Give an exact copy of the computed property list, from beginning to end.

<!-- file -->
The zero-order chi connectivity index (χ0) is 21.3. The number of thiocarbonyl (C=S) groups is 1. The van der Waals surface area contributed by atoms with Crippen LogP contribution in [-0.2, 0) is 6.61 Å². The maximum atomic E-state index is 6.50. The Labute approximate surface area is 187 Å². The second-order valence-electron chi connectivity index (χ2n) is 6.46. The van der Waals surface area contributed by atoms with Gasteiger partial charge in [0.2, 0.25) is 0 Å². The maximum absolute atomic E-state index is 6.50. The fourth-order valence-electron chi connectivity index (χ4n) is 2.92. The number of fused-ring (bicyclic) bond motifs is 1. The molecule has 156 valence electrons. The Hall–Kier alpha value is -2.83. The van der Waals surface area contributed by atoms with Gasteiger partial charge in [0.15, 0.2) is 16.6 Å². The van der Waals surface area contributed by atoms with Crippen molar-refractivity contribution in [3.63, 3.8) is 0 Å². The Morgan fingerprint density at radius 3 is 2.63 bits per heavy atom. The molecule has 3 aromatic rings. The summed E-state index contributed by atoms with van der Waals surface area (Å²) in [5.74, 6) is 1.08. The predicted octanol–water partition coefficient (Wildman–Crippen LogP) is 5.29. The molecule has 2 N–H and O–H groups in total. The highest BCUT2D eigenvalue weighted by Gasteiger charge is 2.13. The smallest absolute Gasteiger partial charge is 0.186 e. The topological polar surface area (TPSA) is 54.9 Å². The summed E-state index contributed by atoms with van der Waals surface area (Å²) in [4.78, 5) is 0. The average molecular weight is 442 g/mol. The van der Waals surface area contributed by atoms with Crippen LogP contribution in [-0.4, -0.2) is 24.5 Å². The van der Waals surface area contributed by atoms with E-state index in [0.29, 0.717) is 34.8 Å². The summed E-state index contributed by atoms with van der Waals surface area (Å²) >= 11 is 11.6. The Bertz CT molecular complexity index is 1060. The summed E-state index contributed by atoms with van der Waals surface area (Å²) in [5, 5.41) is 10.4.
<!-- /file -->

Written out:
The zero-order chi connectivity index (χ0) is 21.3. The number of thiocarbonyl (C=S) groups is 1. The van der Waals surface area contributed by atoms with Crippen LogP contribution in [-0.2, 0) is 6.61 Å². The maximum atomic E-state index is 6.50. The Labute approximate surface area is 187 Å². The second-order valence-electron chi connectivity index (χ2n) is 6.46. The van der Waals surface area contributed by atoms with Gasteiger partial charge in [0.2, 0.25) is 0 Å². The maximum absolute atomic E-state index is 6.50. The fourth-order valence-electron chi connectivity index (χ4n) is 2.92. The number of fused-ring (bicyclic) bond motifs is 1. The molecule has 156 valence electrons. The Hall–Kier alpha value is -2.83. The van der Waals surface area contributed by atoms with Gasteiger partial charge in [0.15, 0.2) is 16.6 Å². The van der Waals surface area contributed by atoms with Crippen molar-refractivity contribution in [3.63, 3.8) is 0 Å². The Morgan fingerprint density at radius 3 is 2.63 bits per heavy atom. The molecule has 3 aromatic rings. The summed E-state index contributed by atoms with van der Waals surface area (Å²) in [5.74, 6) is 1.08. The predicted octanol–water partition coefficient (Wildman–Crippen LogP) is 5.29. The molecule has 2 N–H and O–H groups in total. The highest BCUT2D eigenvalue weighted by Gasteiger charge is 2.13. The smallest absolute Gasteiger partial charge is 0.186 e. The topological polar surface area (TPSA) is 54.9 Å². The summed E-state index contributed by atoms with van der Waals surface area (Å²) in [4.78, 5) is 0. The average molecular weight is 442 g/mol. The van der Waals surface area contributed by atoms with Crippen LogP contribution in [-0.4, -0.2) is 24.5 Å². The van der Waals surface area contributed by atoms with E-state index in [0.29, 0.717) is 34.8 Å². The summed E-state index contributed by atoms with van der Waals surface area (Å²) >= 11 is 11.6. The Bertz CT molecular complexity index is 1060. The summed E-state index contributed by atoms with van der Waals surface area (Å²) in [5, 5.41) is 10.4.